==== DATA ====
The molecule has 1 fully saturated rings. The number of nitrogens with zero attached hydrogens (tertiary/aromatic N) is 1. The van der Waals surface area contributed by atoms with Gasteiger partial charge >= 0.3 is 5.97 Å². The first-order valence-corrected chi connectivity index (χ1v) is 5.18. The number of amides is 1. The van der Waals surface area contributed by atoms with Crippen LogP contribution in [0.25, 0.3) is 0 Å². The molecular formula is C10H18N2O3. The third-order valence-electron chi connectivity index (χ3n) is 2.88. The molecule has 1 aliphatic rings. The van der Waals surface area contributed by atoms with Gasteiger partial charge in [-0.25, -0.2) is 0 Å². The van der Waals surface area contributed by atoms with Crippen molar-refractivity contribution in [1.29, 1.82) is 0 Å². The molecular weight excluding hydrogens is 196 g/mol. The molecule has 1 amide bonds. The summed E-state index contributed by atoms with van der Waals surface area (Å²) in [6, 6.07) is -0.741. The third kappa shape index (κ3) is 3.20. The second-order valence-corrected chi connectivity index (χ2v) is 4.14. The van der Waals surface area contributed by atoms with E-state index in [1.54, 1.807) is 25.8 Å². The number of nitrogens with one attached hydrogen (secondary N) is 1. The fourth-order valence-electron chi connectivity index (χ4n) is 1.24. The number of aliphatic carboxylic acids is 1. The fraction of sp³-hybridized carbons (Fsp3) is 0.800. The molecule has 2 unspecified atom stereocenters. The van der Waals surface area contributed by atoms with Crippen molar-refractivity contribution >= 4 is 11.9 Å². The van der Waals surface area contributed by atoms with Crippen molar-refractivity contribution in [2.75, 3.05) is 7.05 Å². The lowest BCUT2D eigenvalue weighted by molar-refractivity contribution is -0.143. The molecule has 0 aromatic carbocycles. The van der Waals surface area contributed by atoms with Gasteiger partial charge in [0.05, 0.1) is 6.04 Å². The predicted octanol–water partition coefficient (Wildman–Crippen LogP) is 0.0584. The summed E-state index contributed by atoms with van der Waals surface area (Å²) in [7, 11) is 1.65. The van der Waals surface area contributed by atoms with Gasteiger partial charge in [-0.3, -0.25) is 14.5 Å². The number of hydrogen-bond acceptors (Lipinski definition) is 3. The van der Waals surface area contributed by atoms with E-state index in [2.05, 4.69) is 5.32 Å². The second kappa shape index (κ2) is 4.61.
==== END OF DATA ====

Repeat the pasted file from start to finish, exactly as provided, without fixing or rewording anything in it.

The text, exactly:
The molecule has 1 fully saturated rings. The number of nitrogens with zero attached hydrogens (tertiary/aromatic N) is 1. The van der Waals surface area contributed by atoms with Gasteiger partial charge >= 0.3 is 5.97 Å². The first-order valence-corrected chi connectivity index (χ1v) is 5.18. The number of amides is 1. The van der Waals surface area contributed by atoms with Crippen LogP contribution in [0.25, 0.3) is 0 Å². The molecular formula is C10H18N2O3. The third-order valence-electron chi connectivity index (χ3n) is 2.88. The molecule has 1 aliphatic rings. The van der Waals surface area contributed by atoms with Gasteiger partial charge in [-0.25, -0.2) is 0 Å². The van der Waals surface area contributed by atoms with Crippen molar-refractivity contribution in [1.29, 1.82) is 0 Å². The molecular weight excluding hydrogens is 196 g/mol. The molecule has 1 amide bonds. The summed E-state index contributed by atoms with van der Waals surface area (Å²) in [6, 6.07) is -0.741. The third kappa shape index (κ3) is 3.20. The second-order valence-corrected chi connectivity index (χ2v) is 4.14. The van der Waals surface area contributed by atoms with E-state index in [1.54, 1.807) is 25.8 Å². The number of nitrogens with one attached hydrogen (secondary N) is 1. The fourth-order valence-electron chi connectivity index (χ4n) is 1.24. The number of aliphatic carboxylic acids is 1. The fraction of sp³-hybridized carbons (Fsp3) is 0.800. The molecule has 2 unspecified atom stereocenters. The van der Waals surface area contributed by atoms with Crippen molar-refractivity contribution >= 4 is 11.9 Å². The van der Waals surface area contributed by atoms with Crippen molar-refractivity contribution in [2.75, 3.05) is 7.05 Å². The lowest BCUT2D eigenvalue weighted by molar-refractivity contribution is -0.143. The molecule has 0 aromatic carbocycles. The van der Waals surface area contributed by atoms with Gasteiger partial charge in [0.05, 0.1) is 6.04 Å². The predicted octanol–water partition coefficient (Wildman–Crippen LogP) is 0.0584. The summed E-state index contributed by atoms with van der Waals surface area (Å²) in [7, 11) is 1.65. The van der Waals surface area contributed by atoms with Gasteiger partial charge in [-0.3, -0.25) is 14.5 Å². The number of hydrogen-bond acceptors (Lipinski definition) is 3. The van der Waals surface area contributed by atoms with E-state index in [2.05, 4.69) is 5.32 Å². The second kappa shape index (κ2) is 4.61.